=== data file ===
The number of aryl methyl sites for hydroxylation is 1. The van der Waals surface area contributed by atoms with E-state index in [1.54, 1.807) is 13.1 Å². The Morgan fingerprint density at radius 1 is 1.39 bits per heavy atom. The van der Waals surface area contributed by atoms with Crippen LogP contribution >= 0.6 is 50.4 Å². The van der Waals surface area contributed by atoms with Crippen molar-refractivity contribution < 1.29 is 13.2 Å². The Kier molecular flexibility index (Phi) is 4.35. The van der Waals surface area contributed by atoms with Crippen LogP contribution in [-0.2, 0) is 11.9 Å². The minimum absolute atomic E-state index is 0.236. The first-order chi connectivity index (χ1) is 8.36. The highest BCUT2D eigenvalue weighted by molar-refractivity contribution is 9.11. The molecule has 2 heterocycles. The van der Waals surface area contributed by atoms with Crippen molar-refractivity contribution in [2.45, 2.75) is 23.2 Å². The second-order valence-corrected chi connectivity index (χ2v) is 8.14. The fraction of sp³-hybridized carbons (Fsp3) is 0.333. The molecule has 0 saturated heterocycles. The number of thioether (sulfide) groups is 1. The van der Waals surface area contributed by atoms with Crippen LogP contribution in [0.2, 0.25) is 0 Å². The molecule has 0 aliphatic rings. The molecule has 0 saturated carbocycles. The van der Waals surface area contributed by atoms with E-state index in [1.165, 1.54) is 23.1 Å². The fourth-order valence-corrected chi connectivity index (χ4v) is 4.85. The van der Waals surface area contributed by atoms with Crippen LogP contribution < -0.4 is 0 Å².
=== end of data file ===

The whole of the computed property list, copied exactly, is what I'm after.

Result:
The number of aryl methyl sites for hydroxylation is 1. The van der Waals surface area contributed by atoms with E-state index in [1.54, 1.807) is 13.1 Å². The Morgan fingerprint density at radius 1 is 1.39 bits per heavy atom. The van der Waals surface area contributed by atoms with Crippen LogP contribution >= 0.6 is 50.4 Å². The van der Waals surface area contributed by atoms with Crippen molar-refractivity contribution < 1.29 is 13.2 Å². The Kier molecular flexibility index (Phi) is 4.35. The van der Waals surface area contributed by atoms with Crippen LogP contribution in [-0.2, 0) is 11.9 Å². The minimum absolute atomic E-state index is 0.236. The first-order chi connectivity index (χ1) is 8.36. The highest BCUT2D eigenvalue weighted by molar-refractivity contribution is 9.11. The molecule has 2 heterocycles. The van der Waals surface area contributed by atoms with Crippen molar-refractivity contribution in [2.45, 2.75) is 23.2 Å². The second-order valence-corrected chi connectivity index (χ2v) is 8.14. The fraction of sp³-hybridized carbons (Fsp3) is 0.333. The molecule has 0 saturated heterocycles. The number of thioether (sulfide) groups is 1. The van der Waals surface area contributed by atoms with Crippen LogP contribution in [0.2, 0.25) is 0 Å². The molecule has 0 aliphatic rings. The molecule has 0 saturated carbocycles. The van der Waals surface area contributed by atoms with E-state index in [1.165, 1.54) is 23.1 Å². The fourth-order valence-corrected chi connectivity index (χ4v) is 4.85. The van der Waals surface area contributed by atoms with Crippen LogP contribution < -0.4 is 0 Å².